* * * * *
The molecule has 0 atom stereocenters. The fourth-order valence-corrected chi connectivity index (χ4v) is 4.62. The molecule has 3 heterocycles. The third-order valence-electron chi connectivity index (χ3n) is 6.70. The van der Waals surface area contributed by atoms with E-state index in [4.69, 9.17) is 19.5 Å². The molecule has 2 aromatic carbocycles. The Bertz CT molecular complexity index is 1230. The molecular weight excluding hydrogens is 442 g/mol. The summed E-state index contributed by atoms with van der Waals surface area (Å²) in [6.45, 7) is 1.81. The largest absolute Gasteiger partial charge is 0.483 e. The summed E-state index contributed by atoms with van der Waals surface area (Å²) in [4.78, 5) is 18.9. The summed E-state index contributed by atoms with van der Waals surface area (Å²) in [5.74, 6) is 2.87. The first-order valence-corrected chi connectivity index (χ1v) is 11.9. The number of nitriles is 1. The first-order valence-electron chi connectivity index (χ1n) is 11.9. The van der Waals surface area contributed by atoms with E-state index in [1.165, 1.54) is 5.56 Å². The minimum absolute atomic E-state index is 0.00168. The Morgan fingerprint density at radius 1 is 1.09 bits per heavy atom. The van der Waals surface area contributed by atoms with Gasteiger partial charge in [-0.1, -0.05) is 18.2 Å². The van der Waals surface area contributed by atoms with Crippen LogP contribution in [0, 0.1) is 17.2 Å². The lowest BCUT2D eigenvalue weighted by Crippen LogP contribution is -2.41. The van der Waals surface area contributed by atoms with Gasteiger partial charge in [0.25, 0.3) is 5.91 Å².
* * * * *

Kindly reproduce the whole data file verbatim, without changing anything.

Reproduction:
The molecule has 0 atom stereocenters. The fourth-order valence-corrected chi connectivity index (χ4v) is 4.62. The molecule has 3 heterocycles. The third-order valence-electron chi connectivity index (χ3n) is 6.70. The van der Waals surface area contributed by atoms with E-state index in [4.69, 9.17) is 19.5 Å². The molecule has 2 aromatic carbocycles. The Bertz CT molecular complexity index is 1230. The molecular weight excluding hydrogens is 442 g/mol. The summed E-state index contributed by atoms with van der Waals surface area (Å²) in [6.45, 7) is 1.81. The largest absolute Gasteiger partial charge is 0.483 e. The summed E-state index contributed by atoms with van der Waals surface area (Å²) in [4.78, 5) is 18.9. The summed E-state index contributed by atoms with van der Waals surface area (Å²) in [5.74, 6) is 2.87. The first-order valence-corrected chi connectivity index (χ1v) is 11.9. The number of nitriles is 1. The first-order valence-electron chi connectivity index (χ1n) is 11.9. The van der Waals surface area contributed by atoms with E-state index in [1.165, 1.54) is 5.56 Å². The minimum absolute atomic E-state index is 0.00168. The Morgan fingerprint density at radius 1 is 1.09 bits per heavy atom. The van der Waals surface area contributed by atoms with Gasteiger partial charge in [-0.1, -0.05) is 18.2 Å². The van der Waals surface area contributed by atoms with Crippen LogP contribution in [0, 0.1) is 17.2 Å². The lowest BCUT2D eigenvalue weighted by Crippen LogP contribution is -2.41. The van der Waals surface area contributed by atoms with Gasteiger partial charge in [0.25, 0.3) is 5.91 Å².